Do the American liberals who applauded Turkey’s removal of military officers who sought to keep Turkey secular still believe they were right?  The questions I raise are not easy to answer.  I have never touted myself as a Middle East expert, but it has become crystal clear that a great number of the experts who recently waxed almost lyrical in support of the Arab Spring have much to answer for.

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  • I think its clear that Islamofascists are trying to project the misleading image that they are just following in the footsteps of the popular (US-backed) “Colour Revolutions” in Eastern Europe and its surrounds. So they have apparently duped many in America’s professional foreign policy establishment along these lines.

    It is an old trick (Hitler, Lenin were adepts) to play along in deliberative forums until such time as the right moment or opportunity presents itself to show one’s true colours. Read this Wikipedia article about one of the Brotherhood’s late leaders, in whose footsteps Al-Qaeda leader Dr. Ayman Al-Zawahiri clearly follows: http://en.wikipedia.org/wiki/Sayyid_Qutb

    So far, the Brotherhood has taked no action to distance itself from some of the really bad and dangerous people who have headed it or have been associated with it.

  • I think its clear that Islamofascists are trying to project the misleading image that they are just following in the footsteps of the popular (US-backed) “Colour Revolutions” in Eastern Europe and its surrounds. So they have apparently duped many in America’s professional foreign policy establishment along these lines.

    It is an old trick (Hitler, Lenin were adepts) to play along in deliberative forums until such time as the right moment or opportunity presents itself to show one’s true colours. Read this Wikipedia article about one of the Brotherhood’s late leaders, in whose footsteps Al-Qaeda leader Dr. Ayman Al-Zawahiri clearly follows.

    So far, the Brotherhood has taked no action to distance itself from some of the really bad and dangerous people who have headed it or have been associated with it.

  • Daniel in Brookline

    When Israel kills one hundred filistinian, for every Israelite, no one speaks out of it.

    On the contrary, the newspapers of the world never stop talking about it. Look around you.

    If you want something that no one speaks of, perhaps you could address the fact that, according to the Palestinians,, one Israeli life is worth hundreds, if not thousands, of Palestinian lives. (Those are the terms of the prisoner swaps negotiated by Israel with Hamas, with Fatah, and just about everyone else. Were I a Palestinian, I’d feel horribly humiliated by my own leaders over this.)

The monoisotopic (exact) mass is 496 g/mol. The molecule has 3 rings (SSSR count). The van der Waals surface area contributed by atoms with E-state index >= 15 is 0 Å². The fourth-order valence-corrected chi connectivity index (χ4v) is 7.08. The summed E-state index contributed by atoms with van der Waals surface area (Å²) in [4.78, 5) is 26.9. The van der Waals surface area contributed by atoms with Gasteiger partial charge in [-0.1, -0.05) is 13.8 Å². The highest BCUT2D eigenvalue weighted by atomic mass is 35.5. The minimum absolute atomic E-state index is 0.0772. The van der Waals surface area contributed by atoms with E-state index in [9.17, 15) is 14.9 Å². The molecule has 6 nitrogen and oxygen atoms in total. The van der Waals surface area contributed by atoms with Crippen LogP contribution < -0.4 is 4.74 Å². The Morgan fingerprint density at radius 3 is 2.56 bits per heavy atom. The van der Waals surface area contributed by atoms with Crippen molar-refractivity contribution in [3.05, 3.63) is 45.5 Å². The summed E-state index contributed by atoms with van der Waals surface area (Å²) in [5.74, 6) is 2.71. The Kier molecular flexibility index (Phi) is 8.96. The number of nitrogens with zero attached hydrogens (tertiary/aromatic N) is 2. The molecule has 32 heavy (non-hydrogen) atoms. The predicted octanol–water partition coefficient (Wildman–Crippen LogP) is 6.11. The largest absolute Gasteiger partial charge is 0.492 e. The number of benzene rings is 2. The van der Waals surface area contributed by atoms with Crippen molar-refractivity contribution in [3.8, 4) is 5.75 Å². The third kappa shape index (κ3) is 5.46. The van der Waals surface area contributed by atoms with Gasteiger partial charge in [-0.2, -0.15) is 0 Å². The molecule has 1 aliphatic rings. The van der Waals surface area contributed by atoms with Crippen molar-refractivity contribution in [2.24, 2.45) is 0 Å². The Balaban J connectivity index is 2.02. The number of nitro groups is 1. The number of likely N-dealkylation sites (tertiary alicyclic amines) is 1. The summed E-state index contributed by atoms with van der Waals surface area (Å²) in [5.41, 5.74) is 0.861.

Or perhaps you could address this: Israel has been pleading, for years, that the Palestinians renounce violence — and mean it. In nearly fifty years of fighting, that’s the one strategy the Palestinians have never tried. If peace is important to them, you’d think they would have tried it by now.

  • Danakan

    When Israel kills one hundred filistinian, for every Israelite, no one speaks out of it.
    Now, the world would see Israel has opposed 150 million Arabs. Furthermore, People would understand they are killing Muslims.
    Why nobody speak out against Muslim Killers!

  • Dan

    Funny, but Koch never mentions the word “Obama” in connection with this diplomatic debacle. If he had, he’d have plenty to answer for when he endorses Obama in November.

  • Cetin

    Like the “Arabellion” in Arab countries there must be now a counterpart of that movement in Israel. It takes two to tango. Rabin said, you make peace with your enemies, not with your friends. Since Rabins violent death things are going awfully wrong in Israel and this has to be stopped. The Arabs did it right to get rid of politicians who had no inner moral compass. Israelis should do the same with their politicians.

  • Cetin

    Like the “Arabellion” in Arab countries there must be now a counterpart of that movement in Israel. It takes two to tango. Rabin said, you make peace with your enemies, not with your friends. Since Rabin things are going awfully wrong in Israel and this has to be stopped.